US2165162A - Oil burning furnace - Google Patents

Oil burning furnace Download PDF

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US2165162A
US2165162A US134075A US13407537A US2165162A US 2165162 A US2165162 A US 2165162A US 134075 A US134075 A US 134075A US 13407537 A US13407537 A US 13407537A US 2165162 A US2165162 A US 2165162A
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oil
air
blades
conduit
furnace
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US134075A
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Bertrand P Thornton
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GEN HEATING EQUIPMENT Co
GENERAL HEATING EQUIPMENT Co
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GEN HEATING EQUIPMENT Co
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    • FMECHANICAL ENGINEERING; LIGHTING; HEATING; WEAPONS; BLASTING
    • F23COMBUSTION APPARATUS; COMBUSTION PROCESSES
    • F23DBURNERS
    • F23D11/00Burners using a direct spraying action of liquid droplets or vaporised liquid into the combustion space
    • F23D11/04Burners using a direct spraying action of liquid droplets or vaporised liquid into the combustion space the spraying action being obtained by centrifugal action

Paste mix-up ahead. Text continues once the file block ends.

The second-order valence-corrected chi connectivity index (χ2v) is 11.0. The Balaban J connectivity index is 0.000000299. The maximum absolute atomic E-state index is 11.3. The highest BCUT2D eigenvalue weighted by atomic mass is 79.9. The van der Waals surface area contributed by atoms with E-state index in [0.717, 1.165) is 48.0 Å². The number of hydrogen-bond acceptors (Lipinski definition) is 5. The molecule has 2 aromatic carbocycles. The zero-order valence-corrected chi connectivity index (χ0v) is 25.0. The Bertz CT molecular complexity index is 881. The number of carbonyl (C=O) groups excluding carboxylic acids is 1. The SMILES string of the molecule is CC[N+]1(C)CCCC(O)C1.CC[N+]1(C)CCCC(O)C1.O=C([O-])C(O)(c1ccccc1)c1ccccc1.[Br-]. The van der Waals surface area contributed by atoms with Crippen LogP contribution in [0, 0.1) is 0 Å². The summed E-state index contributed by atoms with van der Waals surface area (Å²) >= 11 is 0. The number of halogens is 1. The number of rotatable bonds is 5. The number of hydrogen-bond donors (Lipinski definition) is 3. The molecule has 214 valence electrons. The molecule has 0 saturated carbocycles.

• F23D11/08Burners using a direct spraying action of liquid droplets or vaporised liquid into the combustion space the spraying action being obtained by centrifugal action using a vertical shaft

Description

y 1939- B. P. THORNTON 2,165,162
OIL sgnume FURNACE Original Filed March :51, 1937' 2 Sheets-Sheet 1 INVENTOR g- 1'. BERVTRAND P. THORNTON BY W ATTORNEY y 1939- B. P. THORNTON 2,165,162
OIL BURNING FURNACE 7 Original Filed March 31, 1937 2 Sheets-Sheet 2 INVENTOR BERTRAND P THORNTON ATTORNEY Patented July 19 39 OIL BURNING FURNACE Bertrand P. Thornton, Lawrence, Kana, assignor, by direct and mesne assignments, to General Heating Equipment Company, Kansas City, Mo., a common-law trust Application March 31, 1937, Serial No. 134,075 Renewed November 28, 1938 1 Claims.
My invention relates to oil burning furnaces, and'more particularly to an oil burning furnace that is provided with oil burning means that forms a gas, or vapor, of the oil and mixes this 5 with air to produce a combustible gaseous mixture.
It is a purpose of -my invention to provide an oil burning apparatus of high efliciency that is adapted for the burning of a heavy grade of oil, and which makes maximum use of the fuel value in the heavy oil that is utilized therein. In order to accomplish this purpose, oil and air are fed to a rotatable member from above the same to the upper surface thereof, said rotatable member comprising part of the oil burning apparatus and serving to thoroughly mix the air and oil and turn the oil into a .gasifled condition, so that an intimate mixture of air and gasified oil will take place within said rotatable means to go cause a highly combustible mixture to be discharged therefrom at the periphery thereof where the combustion takes place.